There aren’t many like him left. In fact, Saad Ismail Al Jassem believes he may be the last remaining pearl diver in Qatar, a tiny nation that sprouts like a turned-out thumb into the Arabian Gulf. Currently the wealthiest country in the world thanks to its reserves of oil and natural gas, Qatar was once almost entirely fiscally dependent on the pearling industry. Pearls in the Gulf had been harvested for an eternity, but in the mid-19th century the activity became the economic engine that drove Qatar. Men like the Old Pearl Diver, as Al Jassem is known throughout the country, braved formidable conditions to glean the sea’s gleaming gemstones.

“Divers wore three things,” Al Jassem says from behind the counter of his pearl shop in Souq Waqif, a traditional market in Doha, Qatar’s shining, modern capital. “We wore a weight on our feet to pull us down, a net we used to collect the oysters, and a clip on our nose to keep the water out.”

The work was dangerous. Sharks and other undersea predators sometimes killed divers, as did pressure-related illnesses like the bends. Drownings weren’t uncommon. But Al Jassem, who began diving at eighteen and at eighty still stands ramrod straight, often longs for the time when he would go to sea for months at a spell, spending his days diving like a sleek porpoise down deep into the bathtub-warm waters of the Gulf. Some hundred or two hundred feet he would free dive, in search of the one oyster in 10,000 that would offer up an Arabian Gulf pearl, which, like a mermaid’s tail, is fabulously luminescent, thanks to the high salinity of the water.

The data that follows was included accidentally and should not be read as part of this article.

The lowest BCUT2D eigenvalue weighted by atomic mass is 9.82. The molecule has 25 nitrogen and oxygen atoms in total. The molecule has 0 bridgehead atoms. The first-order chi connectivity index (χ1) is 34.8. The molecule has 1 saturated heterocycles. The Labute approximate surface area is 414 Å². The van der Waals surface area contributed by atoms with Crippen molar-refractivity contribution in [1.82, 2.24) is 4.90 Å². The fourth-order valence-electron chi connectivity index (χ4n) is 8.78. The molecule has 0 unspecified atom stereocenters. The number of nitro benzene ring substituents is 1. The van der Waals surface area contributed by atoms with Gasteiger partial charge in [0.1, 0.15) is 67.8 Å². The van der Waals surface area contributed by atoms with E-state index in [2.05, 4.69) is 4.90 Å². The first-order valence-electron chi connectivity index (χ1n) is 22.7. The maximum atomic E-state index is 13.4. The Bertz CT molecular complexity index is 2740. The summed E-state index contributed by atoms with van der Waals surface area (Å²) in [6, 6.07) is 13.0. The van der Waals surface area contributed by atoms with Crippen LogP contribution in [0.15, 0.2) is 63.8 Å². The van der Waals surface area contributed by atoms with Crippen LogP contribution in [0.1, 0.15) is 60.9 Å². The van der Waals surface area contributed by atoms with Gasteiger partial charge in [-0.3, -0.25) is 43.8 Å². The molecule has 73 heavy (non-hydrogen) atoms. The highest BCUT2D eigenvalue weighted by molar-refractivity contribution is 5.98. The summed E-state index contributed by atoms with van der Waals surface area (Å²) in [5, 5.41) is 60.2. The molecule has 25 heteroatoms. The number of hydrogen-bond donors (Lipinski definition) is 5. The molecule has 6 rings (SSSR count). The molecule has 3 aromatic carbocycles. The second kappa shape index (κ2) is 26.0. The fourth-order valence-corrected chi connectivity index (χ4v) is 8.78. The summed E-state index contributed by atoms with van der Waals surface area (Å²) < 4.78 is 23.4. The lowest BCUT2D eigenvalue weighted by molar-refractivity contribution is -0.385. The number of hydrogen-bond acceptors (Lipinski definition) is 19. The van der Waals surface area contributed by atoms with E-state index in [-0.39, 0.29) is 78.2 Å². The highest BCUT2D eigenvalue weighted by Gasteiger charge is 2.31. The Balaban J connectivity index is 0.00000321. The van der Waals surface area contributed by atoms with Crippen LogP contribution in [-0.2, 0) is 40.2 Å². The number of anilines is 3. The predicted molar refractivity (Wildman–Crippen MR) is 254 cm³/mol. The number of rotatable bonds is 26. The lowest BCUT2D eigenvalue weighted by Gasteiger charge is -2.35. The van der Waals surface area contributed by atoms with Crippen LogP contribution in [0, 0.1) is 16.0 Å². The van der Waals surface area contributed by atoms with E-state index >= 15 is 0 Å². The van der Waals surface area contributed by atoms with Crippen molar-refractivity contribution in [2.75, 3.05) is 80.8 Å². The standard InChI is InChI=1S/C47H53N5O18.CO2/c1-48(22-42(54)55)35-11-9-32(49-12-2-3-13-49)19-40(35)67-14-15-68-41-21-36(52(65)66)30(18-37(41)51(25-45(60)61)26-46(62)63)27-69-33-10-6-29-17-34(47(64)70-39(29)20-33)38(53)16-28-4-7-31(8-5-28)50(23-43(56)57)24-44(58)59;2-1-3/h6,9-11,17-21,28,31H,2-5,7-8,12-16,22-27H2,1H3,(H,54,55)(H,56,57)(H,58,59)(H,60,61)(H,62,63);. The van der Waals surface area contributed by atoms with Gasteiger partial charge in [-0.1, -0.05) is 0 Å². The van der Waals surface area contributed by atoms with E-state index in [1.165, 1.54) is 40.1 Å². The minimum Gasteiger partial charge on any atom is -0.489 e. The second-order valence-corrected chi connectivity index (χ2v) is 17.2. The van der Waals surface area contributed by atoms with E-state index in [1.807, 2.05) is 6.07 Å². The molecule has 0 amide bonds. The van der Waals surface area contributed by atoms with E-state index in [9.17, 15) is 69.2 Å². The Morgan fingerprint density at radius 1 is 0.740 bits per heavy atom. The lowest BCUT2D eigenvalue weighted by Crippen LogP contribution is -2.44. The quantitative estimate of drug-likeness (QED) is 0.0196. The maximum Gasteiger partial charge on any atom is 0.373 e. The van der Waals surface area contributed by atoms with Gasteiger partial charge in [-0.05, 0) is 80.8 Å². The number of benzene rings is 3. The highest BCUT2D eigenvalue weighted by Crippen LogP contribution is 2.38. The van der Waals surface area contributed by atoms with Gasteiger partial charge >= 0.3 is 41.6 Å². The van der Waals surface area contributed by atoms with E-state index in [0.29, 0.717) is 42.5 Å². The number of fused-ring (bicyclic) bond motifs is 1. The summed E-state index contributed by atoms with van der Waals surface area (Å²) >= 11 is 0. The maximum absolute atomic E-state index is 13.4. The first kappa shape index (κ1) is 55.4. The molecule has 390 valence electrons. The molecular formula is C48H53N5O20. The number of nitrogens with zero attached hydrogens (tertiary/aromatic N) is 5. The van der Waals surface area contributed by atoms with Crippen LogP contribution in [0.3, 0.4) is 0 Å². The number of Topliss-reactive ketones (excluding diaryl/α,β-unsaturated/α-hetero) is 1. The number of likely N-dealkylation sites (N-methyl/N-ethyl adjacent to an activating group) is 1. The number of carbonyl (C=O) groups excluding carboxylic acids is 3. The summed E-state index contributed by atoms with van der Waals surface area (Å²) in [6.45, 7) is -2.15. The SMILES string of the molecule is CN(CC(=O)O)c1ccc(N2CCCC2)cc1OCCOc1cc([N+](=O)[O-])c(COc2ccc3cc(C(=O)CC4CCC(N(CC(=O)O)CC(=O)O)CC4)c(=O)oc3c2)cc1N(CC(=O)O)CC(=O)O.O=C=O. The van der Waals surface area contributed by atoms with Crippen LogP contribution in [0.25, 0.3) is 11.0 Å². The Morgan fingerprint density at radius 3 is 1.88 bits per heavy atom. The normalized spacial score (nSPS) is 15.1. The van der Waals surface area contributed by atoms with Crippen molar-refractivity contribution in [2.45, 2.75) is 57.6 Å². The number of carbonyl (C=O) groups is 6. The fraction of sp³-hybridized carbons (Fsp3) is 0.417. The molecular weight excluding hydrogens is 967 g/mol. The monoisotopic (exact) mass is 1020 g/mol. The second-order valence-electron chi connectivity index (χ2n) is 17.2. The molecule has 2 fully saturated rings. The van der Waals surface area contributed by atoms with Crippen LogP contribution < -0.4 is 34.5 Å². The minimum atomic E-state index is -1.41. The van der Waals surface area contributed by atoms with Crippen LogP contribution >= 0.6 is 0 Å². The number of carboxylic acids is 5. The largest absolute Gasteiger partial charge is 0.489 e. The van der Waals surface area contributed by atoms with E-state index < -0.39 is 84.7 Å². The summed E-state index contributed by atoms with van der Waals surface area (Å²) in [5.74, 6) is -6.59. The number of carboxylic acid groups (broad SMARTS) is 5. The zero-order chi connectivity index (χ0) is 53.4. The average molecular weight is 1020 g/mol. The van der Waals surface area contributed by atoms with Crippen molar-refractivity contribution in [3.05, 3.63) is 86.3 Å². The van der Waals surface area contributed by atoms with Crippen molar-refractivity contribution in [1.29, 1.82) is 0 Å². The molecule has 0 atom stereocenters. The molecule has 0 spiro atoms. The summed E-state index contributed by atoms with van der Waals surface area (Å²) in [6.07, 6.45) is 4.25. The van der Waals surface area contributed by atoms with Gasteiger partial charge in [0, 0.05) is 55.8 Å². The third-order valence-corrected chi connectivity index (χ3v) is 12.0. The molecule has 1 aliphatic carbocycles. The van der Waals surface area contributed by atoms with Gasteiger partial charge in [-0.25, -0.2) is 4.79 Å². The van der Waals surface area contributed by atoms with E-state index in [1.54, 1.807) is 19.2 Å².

The advent of cheap(er) Japanese cultured pearls in the first decades of the 20th century killed Qatari pearling—that and the Great Depression. By the 1950s, the industry would disappear for good. The country still remembers its heritage, however, in ways big and small. Doha’s recently completed $15 billion artificial island, an opulent melange of apartment buildings, shops, restaurants, hotels, and homes, is not only named The Pearl in honor of its location on a former pearl-diving site; its shape also echoes a string of the gemstones.

Meanwhile, the annual Senyar Marine Festival, usually held in April, pays tribute to the traditions, customs, and values of pearling and Qatari sea culture with activities like pearl diving demonstrations and tournaments. Even the St. Regis hotel’s Remède Spa, Doha’s largest, tips its hat to pearling with its Pearl Facial, which uses crushed pearl extracts for its anti-inflammatory properties. And Msheireb Museums in Doha offers a fine pearling exhibit.

Or simply take a stroll through Souq Waqif to Al Jassem’s shop. He may take the clip out of his pocket that he once used to keep his nostrils closed as he dove for pearls, or he might point out the stone weight in the room’s corner—so heavy it’s difficult to lift—that carried him down, down into Neptune’s realm. He’ll do so with pride but also a trace of sadness for those days, forever lost, when he pulled treasures from the deep and was made more of sea than land.

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Jill Gleeson is a travel writer and memoirist who writes about her adventures in numerous publications, including Woman’s Day, Good Housekeeping, and Country Living, and on her own blog, She is Enchanted Living’s travel editor. For this issue, she not only wrote about artist Stephanie Young and solarpunk, but she was lucky enough to preview Museum Wiesbaden’s forthcoming Art Nouveau exhibit before it opens to the public. “I found the breadth of objects included glorious,” she says. “Imagine writing on a Louis Majorelle desk, under light cast from a Tiffany lamp! How could it not sweeten the process? For Art Nouveau fans, Wiesbaden is now a must